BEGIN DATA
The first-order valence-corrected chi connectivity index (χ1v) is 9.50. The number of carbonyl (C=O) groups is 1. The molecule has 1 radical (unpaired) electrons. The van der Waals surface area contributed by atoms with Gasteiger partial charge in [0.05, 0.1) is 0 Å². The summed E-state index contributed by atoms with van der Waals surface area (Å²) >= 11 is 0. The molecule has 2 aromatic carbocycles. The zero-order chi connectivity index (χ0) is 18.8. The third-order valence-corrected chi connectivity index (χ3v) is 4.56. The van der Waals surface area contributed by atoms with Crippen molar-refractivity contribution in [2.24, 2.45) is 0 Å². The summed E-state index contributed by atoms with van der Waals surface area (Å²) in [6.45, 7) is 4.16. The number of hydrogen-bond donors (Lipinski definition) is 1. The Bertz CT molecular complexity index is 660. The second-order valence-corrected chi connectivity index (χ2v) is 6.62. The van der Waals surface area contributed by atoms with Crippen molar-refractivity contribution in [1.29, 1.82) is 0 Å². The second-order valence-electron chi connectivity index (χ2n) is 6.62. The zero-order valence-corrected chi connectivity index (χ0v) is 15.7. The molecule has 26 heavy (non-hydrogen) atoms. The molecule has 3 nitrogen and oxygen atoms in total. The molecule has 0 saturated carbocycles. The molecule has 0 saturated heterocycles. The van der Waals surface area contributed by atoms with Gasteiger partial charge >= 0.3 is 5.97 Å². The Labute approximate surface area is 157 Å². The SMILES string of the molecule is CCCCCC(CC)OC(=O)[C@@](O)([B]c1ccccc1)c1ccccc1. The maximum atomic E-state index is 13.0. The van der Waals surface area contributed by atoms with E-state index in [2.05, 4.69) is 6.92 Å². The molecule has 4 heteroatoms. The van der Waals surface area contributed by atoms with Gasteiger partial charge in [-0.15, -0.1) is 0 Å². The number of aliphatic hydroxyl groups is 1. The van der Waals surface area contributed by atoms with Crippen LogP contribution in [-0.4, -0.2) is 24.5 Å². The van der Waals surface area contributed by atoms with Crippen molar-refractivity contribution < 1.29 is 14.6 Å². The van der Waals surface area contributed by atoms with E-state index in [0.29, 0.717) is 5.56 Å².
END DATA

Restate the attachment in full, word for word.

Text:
The first-order valence-corrected chi connectivity index (χ1v) is 9.50. The number of carbonyl (C=O) groups is 1. The molecule has 1 radical (unpaired) electrons. The van der Waals surface area contributed by atoms with Gasteiger partial charge in [0.05, 0.1) is 0 Å². The summed E-state index contributed by atoms with van der Waals surface area (Å²) >= 11 is 0. The molecule has 2 aromatic carbocycles. The zero-order chi connectivity index (χ0) is 18.8. The third-order valence-corrected chi connectivity index (χ3v) is 4.56. The van der Waals surface area contributed by atoms with Crippen molar-refractivity contribution in [2.24, 2.45) is 0 Å². The summed E-state index contributed by atoms with van der Waals surface area (Å²) in [6.45, 7) is 4.16. The number of hydrogen-bond donors (Lipinski definition) is 1. The Bertz CT molecular complexity index is 660. The second-order valence-corrected chi connectivity index (χ2v) is 6.62. The van der Waals surface area contributed by atoms with Crippen molar-refractivity contribution in [1.29, 1.82) is 0 Å². The second-order valence-electron chi connectivity index (χ2n) is 6.62. The zero-order valence-corrected chi connectivity index (χ0v) is 15.7. The molecule has 26 heavy (non-hydrogen) atoms. The molecule has 3 nitrogen and oxygen atoms in total. The molecule has 0 saturated carbocycles. The molecule has 0 saturated heterocycles. The van der Waals surface area contributed by atoms with Gasteiger partial charge >= 0.3 is 5.97 Å². The Labute approximate surface area is 157 Å². The SMILES string of the molecule is CCCCCC(CC)OC(=O)[C@@](O)([B]c1ccccc1)c1ccccc1. The maximum atomic E-state index is 13.0. The van der Waals surface area contributed by atoms with E-state index in [2.05, 4.69) is 6.92 Å². The molecule has 4 heteroatoms. The van der Waals surface area contributed by atoms with Gasteiger partial charge in [-0.15, -0.1) is 0 Å². The number of aliphatic hydroxyl groups is 1. The van der Waals surface area contributed by atoms with Crippen LogP contribution in [-0.4, -0.2) is 24.5 Å². The van der Waals surface area contributed by atoms with Crippen molar-refractivity contribution < 1.29 is 14.6 Å². The van der Waals surface area contributed by atoms with E-state index in [0.29, 0.717) is 5.56 Å².